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Work Futures Daily - Power Causes Brain Damage

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Power is bad for your brain; performance incentives never create a lasting commitment; Netflix cultur
 

Work Futures

October 30 · Issue #1021 · View online
The ecology of work, and the anthropology of the future.

Power is bad for your brain; performance incentives never create a lasting commitment; Netflix culture can be ruthless, demoralizing and transparent to the point of dysfunctional; South Korean women rebel against work beauty standards; Isaac Chotiner interviews Alex Rosenblat on her book, Uberland.

Beacon NY - 2018-10-30 — The thread today seems to be about studies that reveal surprising insights into the human mind. In the first case, the powerful seem to lose their capacity to see the world from the eyes of the powerless. In the second, pay for performance seems to basically miss human motivation, despite conventional wisdom.
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Long Takes
Power Causes Brain Damage | Jerry Useem looks into research that power leads to brain damage:
Subjects under the influence of power, he found in studies spanning two decades, acted as if they had suffered a traumatic brain injury—becoming more impulsive, less risk-aware, and, crucially, less adept at seeing things from other people’s point of view.
Sukhvinder Obhi, a neuroscientist at McMaster University, in Ontario, recently described something similar. Unlike Keltner, who studies behaviors, Obhi studies brains. And when he put the heads of the powerful and the not-so-powerful under a transcranial-magnetic-stimulation machine, he found that power, in fact, impairs a specific neural process, “mirroring,” that may be a cornerstone of empathy. Which gives a neurological basis to what Keltner has termed the “power paradox”: Once we have power, we lose some of the capacities we needed to gain it in the first place.
Turns out that this inability to mirror can be countered in the powerful by merely remembering a time when they did not feel powerful.
Short Takes
Opinion | Science Confirms It: People Are Not Pets | Alfie Kohn offers a deeply subversive message about performance-based incentives:
Even though the average American corporation resembles a giant Skinner box with a parking lot, no controlled study has ever, to the best of my knowledge, found a long-term enhancement in the quality of work as a result of any kind of incentive or pay-for-performance plan.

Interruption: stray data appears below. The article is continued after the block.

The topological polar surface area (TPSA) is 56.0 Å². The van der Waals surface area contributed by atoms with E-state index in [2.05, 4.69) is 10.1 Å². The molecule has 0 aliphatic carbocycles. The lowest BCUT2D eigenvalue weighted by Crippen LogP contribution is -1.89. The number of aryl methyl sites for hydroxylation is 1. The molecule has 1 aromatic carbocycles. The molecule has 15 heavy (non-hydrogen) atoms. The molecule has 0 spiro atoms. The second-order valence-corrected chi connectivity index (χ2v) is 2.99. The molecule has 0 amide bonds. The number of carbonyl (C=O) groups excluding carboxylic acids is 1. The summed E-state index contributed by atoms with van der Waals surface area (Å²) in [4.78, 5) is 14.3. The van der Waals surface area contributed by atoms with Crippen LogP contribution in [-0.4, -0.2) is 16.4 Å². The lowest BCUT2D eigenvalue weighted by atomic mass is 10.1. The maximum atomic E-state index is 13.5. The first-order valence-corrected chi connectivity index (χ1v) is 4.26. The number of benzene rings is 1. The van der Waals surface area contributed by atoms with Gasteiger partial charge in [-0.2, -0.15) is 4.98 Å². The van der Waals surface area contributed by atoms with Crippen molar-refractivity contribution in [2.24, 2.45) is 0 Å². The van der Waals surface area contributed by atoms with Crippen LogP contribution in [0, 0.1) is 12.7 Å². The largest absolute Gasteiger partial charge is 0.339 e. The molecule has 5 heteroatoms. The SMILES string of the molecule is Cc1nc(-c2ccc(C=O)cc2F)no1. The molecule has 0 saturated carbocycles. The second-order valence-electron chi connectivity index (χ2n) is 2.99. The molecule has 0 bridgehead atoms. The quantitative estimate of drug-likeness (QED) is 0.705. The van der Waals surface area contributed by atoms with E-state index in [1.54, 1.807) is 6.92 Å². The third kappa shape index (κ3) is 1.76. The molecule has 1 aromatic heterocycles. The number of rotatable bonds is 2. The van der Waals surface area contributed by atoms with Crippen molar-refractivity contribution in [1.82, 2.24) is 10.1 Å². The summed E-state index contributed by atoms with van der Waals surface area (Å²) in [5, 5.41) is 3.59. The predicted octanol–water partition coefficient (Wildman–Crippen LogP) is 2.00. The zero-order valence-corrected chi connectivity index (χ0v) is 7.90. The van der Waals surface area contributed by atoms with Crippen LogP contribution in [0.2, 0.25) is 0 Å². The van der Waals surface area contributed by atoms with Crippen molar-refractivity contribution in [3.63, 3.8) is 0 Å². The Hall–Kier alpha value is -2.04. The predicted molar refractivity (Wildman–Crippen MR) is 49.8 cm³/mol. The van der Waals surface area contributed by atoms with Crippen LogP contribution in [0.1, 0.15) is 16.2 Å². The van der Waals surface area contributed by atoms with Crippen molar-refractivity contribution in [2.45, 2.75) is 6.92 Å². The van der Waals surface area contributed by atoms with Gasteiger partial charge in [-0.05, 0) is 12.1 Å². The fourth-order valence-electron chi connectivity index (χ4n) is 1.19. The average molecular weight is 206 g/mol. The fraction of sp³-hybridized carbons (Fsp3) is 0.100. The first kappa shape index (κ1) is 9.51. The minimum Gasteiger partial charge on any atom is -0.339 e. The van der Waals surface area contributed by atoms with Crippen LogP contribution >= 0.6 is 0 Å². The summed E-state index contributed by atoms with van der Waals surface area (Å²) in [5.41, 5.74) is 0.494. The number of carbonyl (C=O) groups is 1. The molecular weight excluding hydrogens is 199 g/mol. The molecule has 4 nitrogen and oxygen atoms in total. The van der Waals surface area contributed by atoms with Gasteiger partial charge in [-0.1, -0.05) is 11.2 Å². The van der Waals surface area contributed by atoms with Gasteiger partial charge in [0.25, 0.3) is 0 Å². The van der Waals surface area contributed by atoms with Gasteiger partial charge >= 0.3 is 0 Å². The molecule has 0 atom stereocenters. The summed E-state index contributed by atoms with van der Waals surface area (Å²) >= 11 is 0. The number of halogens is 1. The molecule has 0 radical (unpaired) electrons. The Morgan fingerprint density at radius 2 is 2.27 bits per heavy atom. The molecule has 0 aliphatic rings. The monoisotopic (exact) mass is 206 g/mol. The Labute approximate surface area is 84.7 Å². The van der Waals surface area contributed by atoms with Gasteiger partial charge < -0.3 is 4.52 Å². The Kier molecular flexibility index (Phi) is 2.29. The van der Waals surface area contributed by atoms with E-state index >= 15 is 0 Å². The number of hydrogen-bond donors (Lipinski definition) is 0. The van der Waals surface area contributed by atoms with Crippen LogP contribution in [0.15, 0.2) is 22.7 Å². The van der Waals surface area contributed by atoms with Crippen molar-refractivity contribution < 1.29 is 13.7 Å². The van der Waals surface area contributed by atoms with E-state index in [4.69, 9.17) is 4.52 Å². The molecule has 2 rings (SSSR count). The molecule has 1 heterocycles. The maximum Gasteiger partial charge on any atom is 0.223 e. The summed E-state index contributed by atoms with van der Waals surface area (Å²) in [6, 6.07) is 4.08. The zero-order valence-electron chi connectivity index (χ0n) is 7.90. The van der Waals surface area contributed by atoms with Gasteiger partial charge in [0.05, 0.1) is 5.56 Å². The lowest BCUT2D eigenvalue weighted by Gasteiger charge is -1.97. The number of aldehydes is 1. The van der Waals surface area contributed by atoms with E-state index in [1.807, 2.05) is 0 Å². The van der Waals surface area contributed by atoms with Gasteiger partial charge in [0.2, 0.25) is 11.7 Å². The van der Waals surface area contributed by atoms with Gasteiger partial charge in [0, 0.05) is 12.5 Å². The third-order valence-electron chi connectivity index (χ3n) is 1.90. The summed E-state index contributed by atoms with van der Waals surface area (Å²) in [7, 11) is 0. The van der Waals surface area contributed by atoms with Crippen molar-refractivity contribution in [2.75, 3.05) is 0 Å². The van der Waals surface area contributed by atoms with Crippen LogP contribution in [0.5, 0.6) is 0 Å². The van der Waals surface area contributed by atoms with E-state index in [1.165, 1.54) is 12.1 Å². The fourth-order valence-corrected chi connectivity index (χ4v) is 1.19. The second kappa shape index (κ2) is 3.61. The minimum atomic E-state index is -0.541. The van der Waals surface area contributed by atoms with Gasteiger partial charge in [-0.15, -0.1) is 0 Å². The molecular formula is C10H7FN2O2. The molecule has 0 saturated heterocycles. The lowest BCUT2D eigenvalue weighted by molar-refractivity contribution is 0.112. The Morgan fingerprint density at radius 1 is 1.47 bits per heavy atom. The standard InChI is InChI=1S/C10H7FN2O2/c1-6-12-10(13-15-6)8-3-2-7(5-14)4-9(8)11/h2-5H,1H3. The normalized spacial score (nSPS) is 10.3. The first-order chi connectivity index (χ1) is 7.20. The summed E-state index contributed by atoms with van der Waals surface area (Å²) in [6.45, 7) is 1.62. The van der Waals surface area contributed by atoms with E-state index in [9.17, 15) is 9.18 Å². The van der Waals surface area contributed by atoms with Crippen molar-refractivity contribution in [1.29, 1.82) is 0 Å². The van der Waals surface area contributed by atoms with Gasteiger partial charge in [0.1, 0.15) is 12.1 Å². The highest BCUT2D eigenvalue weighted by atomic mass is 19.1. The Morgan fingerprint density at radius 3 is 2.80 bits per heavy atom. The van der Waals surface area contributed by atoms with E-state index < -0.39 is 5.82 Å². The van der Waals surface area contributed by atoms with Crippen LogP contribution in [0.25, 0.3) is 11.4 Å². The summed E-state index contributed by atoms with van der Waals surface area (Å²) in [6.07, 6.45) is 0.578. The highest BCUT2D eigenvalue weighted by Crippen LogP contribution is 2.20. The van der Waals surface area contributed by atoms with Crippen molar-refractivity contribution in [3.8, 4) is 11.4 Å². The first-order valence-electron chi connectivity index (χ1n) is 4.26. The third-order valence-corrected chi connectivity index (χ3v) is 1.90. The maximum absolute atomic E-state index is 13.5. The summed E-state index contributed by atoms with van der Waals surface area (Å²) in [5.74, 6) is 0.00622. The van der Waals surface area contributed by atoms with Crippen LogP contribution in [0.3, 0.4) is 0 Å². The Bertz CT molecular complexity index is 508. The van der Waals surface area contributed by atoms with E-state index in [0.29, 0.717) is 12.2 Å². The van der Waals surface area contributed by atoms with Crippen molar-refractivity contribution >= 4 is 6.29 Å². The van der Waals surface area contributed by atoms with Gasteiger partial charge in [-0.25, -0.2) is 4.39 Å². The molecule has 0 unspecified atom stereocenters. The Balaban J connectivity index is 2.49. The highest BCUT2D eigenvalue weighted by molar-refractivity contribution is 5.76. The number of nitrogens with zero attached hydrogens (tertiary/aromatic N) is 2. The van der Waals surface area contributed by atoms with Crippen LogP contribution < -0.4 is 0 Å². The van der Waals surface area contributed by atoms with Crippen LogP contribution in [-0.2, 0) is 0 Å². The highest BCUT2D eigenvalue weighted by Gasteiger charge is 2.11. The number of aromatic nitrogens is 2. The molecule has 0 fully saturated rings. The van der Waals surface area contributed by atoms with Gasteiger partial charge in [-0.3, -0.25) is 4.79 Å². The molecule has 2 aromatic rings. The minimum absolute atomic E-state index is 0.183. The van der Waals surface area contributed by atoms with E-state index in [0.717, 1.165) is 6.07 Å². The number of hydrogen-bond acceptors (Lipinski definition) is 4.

Kohn offers a long list of research studies showing how attempts to motivate through rewards backfire in myriad ways. A must read. Here’s the takeaway:
The best that carrots — or sticks — can do is change people’s behavior temporarily. They can never create a lasting commitment to an action or a value, and often they have exactly the opposite effect … contrary to hypothesis.
At Netflix, Radical Transparency and Blunt Firings Unsettle the Ranks | Shalini Ramachandran and Joe Flintinterviewed more than 70 current and former Netflix employees, and, bottom line:
Netflix takes its culture seriously, believing it a crucial ingredient in the success the company has enjoyed en route to becoming a behemoth with 137 million global subscribers. To many Netflixers, the culture, at its worst, can also be ruthless, demoralizing and transparent to the point of dysfunctional.
‘Escape the corset’: South Korean women rebel against strict beauty standards | A backlash against South Korea’s ‘beauty’ standards that lead women there to spend hours each day to prepare for work:
But over the past few months, the tide has started to turn, with thousands of posts on social media showing women smashing their cosmetics as a way of rejecting mainstream ideas of beauty. One theme running through the movement is the idea of a beauty regimen as a form of labour, one that only women are expected to perform and for which they are in no way compensated.
Uber drivers have a boss: the algorithm. | Isaac Chotiner interviews Alex Rosenblat on her book, Uberland: How Algorithms Are Rewriting the Rules of Work.
Quote of the Day
Rewards, like punishments, are ultimately about power.
| Alfie Kohn
Crossposted from workfutures.org.
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